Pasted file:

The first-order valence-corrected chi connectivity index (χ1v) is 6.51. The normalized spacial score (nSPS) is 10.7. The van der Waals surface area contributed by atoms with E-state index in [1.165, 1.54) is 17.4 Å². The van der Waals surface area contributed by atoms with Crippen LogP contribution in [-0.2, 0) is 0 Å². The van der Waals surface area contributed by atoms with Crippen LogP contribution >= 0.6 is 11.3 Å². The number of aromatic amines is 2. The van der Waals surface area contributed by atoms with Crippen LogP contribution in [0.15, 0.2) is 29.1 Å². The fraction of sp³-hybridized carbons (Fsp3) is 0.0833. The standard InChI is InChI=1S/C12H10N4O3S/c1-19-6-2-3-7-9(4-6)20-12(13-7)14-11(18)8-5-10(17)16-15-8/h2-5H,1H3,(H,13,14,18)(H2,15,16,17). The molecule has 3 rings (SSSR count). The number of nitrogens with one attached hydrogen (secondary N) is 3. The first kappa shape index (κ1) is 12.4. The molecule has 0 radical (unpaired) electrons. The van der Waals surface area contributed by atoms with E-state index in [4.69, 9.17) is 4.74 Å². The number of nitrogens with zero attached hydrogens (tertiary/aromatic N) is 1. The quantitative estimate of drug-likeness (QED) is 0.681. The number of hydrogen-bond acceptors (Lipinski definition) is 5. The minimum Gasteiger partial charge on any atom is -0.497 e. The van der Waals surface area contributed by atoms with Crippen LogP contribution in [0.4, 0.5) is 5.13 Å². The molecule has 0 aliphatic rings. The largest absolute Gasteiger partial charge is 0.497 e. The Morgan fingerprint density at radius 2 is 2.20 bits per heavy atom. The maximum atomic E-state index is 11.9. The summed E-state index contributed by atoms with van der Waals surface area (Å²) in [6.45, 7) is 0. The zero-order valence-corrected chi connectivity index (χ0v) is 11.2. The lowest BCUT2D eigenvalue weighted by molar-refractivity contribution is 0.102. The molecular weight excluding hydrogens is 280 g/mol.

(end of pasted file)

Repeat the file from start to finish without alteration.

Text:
The first-order valence-corrected chi connectivity index (χ1v) is 6.51. The normalized spacial score (nSPS) is 10.7. The van der Waals surface area contributed by atoms with E-state index in [1.165, 1.54) is 17.4 Å². The van der Waals surface area contributed by atoms with Crippen LogP contribution in [-0.2, 0) is 0 Å². The van der Waals surface area contributed by atoms with Crippen LogP contribution >= 0.6 is 11.3 Å². The number of aromatic amines is 2. The van der Waals surface area contributed by atoms with Crippen LogP contribution in [0.15, 0.2) is 29.1 Å². The fraction of sp³-hybridized carbons (Fsp3) is 0.0833. The standard InChI is InChI=1S/C12H10N4O3S/c1-19-6-2-3-7-9(4-6)20-12(13-7)14-11(18)8-5-10(17)16-15-8/h2-5H,1H3,(H,13,14,18)(H2,15,16,17). The molecule has 3 rings (SSSR count). The number of nitrogens with one attached hydrogen (secondary N) is 3. The first kappa shape index (κ1) is 12.4. The molecule has 0 radical (unpaired) electrons. The van der Waals surface area contributed by atoms with E-state index in [4.69, 9.17) is 4.74 Å². The number of nitrogens with zero attached hydrogens (tertiary/aromatic N) is 1. The quantitative estimate of drug-likeness (QED) is 0.681. The number of hydrogen-bond acceptors (Lipinski definition) is 5. The minimum Gasteiger partial charge on any atom is -0.497 e. The van der Waals surface area contributed by atoms with Crippen LogP contribution in [0.4, 0.5) is 5.13 Å². The molecule has 0 aliphatic rings. The largest absolute Gasteiger partial charge is 0.497 e. The Morgan fingerprint density at radius 2 is 2.20 bits per heavy atom. The maximum atomic E-state index is 11.9. The summed E-state index contributed by atoms with van der Waals surface area (Å²) in [6.45, 7) is 0. The zero-order valence-corrected chi connectivity index (χ0v) is 11.2. The lowest BCUT2D eigenvalue weighted by molar-refractivity contribution is 0.102. The molecular weight excluding hydrogens is 280 g/mol.